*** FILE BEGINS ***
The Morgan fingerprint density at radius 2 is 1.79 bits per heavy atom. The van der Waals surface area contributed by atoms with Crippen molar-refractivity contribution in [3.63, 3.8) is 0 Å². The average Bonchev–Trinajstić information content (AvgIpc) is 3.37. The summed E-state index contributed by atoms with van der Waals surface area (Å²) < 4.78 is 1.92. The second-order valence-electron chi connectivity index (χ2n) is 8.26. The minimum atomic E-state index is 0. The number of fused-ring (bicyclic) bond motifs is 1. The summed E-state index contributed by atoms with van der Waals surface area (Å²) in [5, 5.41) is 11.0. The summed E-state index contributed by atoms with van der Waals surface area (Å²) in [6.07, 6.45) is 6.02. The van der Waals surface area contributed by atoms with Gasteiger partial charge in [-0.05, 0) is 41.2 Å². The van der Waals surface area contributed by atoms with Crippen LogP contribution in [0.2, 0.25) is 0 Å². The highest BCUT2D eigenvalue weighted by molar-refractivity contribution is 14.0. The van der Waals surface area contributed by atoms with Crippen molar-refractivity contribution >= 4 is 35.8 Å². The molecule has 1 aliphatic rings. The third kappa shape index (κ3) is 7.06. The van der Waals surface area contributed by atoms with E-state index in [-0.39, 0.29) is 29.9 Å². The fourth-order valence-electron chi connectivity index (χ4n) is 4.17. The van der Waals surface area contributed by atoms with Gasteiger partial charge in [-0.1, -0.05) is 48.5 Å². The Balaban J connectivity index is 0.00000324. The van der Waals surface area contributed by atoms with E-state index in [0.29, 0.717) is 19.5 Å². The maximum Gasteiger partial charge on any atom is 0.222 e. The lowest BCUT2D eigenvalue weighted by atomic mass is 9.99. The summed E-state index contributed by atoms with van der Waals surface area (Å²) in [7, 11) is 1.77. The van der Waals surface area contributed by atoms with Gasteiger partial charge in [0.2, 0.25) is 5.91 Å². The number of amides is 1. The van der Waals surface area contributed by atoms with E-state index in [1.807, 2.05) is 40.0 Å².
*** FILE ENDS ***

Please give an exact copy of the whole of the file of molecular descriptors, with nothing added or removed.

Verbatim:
The Morgan fingerprint density at radius 2 is 1.79 bits per heavy atom. The van der Waals surface area contributed by atoms with Crippen molar-refractivity contribution in [3.63, 3.8) is 0 Å². The average Bonchev–Trinajstić information content (AvgIpc) is 3.37. The summed E-state index contributed by atoms with van der Waals surface area (Å²) < 4.78 is 1.92. The second-order valence-electron chi connectivity index (χ2n) is 8.26. The minimum atomic E-state index is 0. The number of fused-ring (bicyclic) bond motifs is 1. The summed E-state index contributed by atoms with van der Waals surface area (Å²) in [5, 5.41) is 11.0. The summed E-state index contributed by atoms with van der Waals surface area (Å²) in [6.07, 6.45) is 6.02. The van der Waals surface area contributed by atoms with Gasteiger partial charge in [-0.05, 0) is 41.2 Å². The van der Waals surface area contributed by atoms with Crippen LogP contribution in [0.2, 0.25) is 0 Å². The highest BCUT2D eigenvalue weighted by molar-refractivity contribution is 14.0. The van der Waals surface area contributed by atoms with Crippen molar-refractivity contribution >= 4 is 35.8 Å². The molecule has 1 aliphatic rings. The third kappa shape index (κ3) is 7.06. The van der Waals surface area contributed by atoms with E-state index in [-0.39, 0.29) is 29.9 Å². The fourth-order valence-electron chi connectivity index (χ4n) is 4.17. The van der Waals surface area contributed by atoms with Gasteiger partial charge in [-0.1, -0.05) is 48.5 Å². The Balaban J connectivity index is 0.00000324. The van der Waals surface area contributed by atoms with E-state index in [0.29, 0.717) is 19.5 Å². The maximum Gasteiger partial charge on any atom is 0.222 e. The lowest BCUT2D eigenvalue weighted by atomic mass is 9.99. The summed E-state index contributed by atoms with van der Waals surface area (Å²) in [7, 11) is 1.77. The van der Waals surface area contributed by atoms with Gasteiger partial charge in [0.2, 0.25) is 5.91 Å². The number of amides is 1. The van der Waals surface area contributed by atoms with E-state index in [1.807, 2.05) is 40.0 Å².